Clinical trials like DURATION-7, AWARD-9, SUSTAIN-5, and PIONEER-8 have indeed demonstrated significant reductions in HbA1c levels when combining GLP-1 receptor agonists with basal insulin. The reduction in HbA1c ranged from 1% to 1.8%, with the highest reduction achieved by Semaglutide.

Additionally, across these same trials, there has been a significant reduction in body weight ranging from 1 kg to 6.4 kg. The highest weight reduction was observed with Semaglutide 1 mg administered once weekly.


ADA 2024 Recommendations on Advancing Basal Insulin

Dr. Purvi Chawla discusses the ADA 2024 recommendations on advancing basal insulin emphasize the importance of optimizing therapy for patients with diabetes. Despite the challenges in initiating insulin therapy, it is crucial to address poor glycemic control, which affects nearly 50% of patients.

a. According to the ADA, patients may already be on a background of metformin with or without SGLT2 inhibitors when considering initiating basal insulin.

b. If patients fail to achieve fasting plasma glucose targets with basal insulin or if the basal insulin dose exceeds 0.5 units per kg per day without achieving control, therapy needs to be intensified.

c. The ADA does not recommend switching to pre-mixed insulins but suggests several options for intensification:

  • Addition of prandial insulin: Initiate with mealtime insulin and adjust dosing according to algorithms.
  • Transition to a complete basal-bolus regimen
  • Addition of GLP-1 RA/GIP-GLP-1 RA
  • Switching to fixed-ratio combination or co-formulations


SURPASS-6 Summary

Dr. Purvi Chawla summarizes the SURPASS-6 Trial. SURPASS-6 Trial compared patients with T2DM who were uncontrolled on baseline oral hypoglycemic agents (OHAs) plus basal insulin.

They were randomized to receive either Tirzepatide at three doses (5, 10, or 15 milligrams once weekly) or a complete basal-bolus regimen with insulin lispro, while continuing oral agents and basal insulin.

In Conclusion:

  • Tirzepatide significantly improved HbA1c compared with Lispro
  • Tirzepatide groups lost an average of 10kg Body Weight
  • Rates for clinically significant hypoglycemia were 10-fold lower for Tirzepatide vs. Lispro
  • Tirzepatide improves patient related outcomes including physical and mental scores


IDF Position Statement on the 1-hour Post-load Plasma Glucose for the Diagnosis of Intermediate Hyperglycemia and Type-2 Diabetes presented by Michael Bergman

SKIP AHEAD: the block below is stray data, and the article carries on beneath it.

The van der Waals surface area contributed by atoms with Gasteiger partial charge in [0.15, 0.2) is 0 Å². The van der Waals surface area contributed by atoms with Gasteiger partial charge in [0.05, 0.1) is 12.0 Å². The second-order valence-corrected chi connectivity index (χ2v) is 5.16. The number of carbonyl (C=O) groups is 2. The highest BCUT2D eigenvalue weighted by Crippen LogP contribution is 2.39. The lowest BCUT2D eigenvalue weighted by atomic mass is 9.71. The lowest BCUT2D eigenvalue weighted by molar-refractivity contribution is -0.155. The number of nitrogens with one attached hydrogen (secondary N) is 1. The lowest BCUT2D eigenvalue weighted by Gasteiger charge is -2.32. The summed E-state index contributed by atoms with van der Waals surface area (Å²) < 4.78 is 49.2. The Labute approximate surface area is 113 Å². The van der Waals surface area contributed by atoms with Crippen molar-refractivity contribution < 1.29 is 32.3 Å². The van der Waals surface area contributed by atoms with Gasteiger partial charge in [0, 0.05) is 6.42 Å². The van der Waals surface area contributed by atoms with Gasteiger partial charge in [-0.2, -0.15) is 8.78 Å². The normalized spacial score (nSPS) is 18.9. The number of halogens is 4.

Dr. Purvi Chawla explain how the present analysis demonstrates that the plasma glucose levels associated with the best individual combination of insulin sensitivity and glucose sensitivity that are substantially lower than the conventional thresholds for FPG and 2-hG and that subjects with non-Opt glycemias are at increased risk of progressing to diabetes.

The IDF’s approach involves a mathematical solution utilizing a constraint optimization algorithm to identify minimal glucose levels associated with optimal combinations of insulin sensitivity and beta cell function. The optimized fasting glucose levels suggested are <87 mg/dL for women and <89 mg/dL for men under 45 years of age, with slightly higher thresholds for older individuals. Additionally, the optimized 2-hour glycemia levels are found to be lower than conventional diagnostic thresholds. Individuals with non-optimized glycemia are deemed to be at increased risk of progressing to diabetes.

Studies, such as the San Antonio Heart Study and meta-analyses, have demonstrated that a one-hour post-load glucose level of at least 155 mg/dL predicts the risk of diabetes more sensitively than other measures such as fasting or two-hour post-load glucose levels or HbA1c. The proposed use of one-hour post-load glucose levels for identifying high-risk individuals before the onset of conventionally defined pre-diabetes could enable more proactive lifestyle interventions to prevent the progression to diabetes.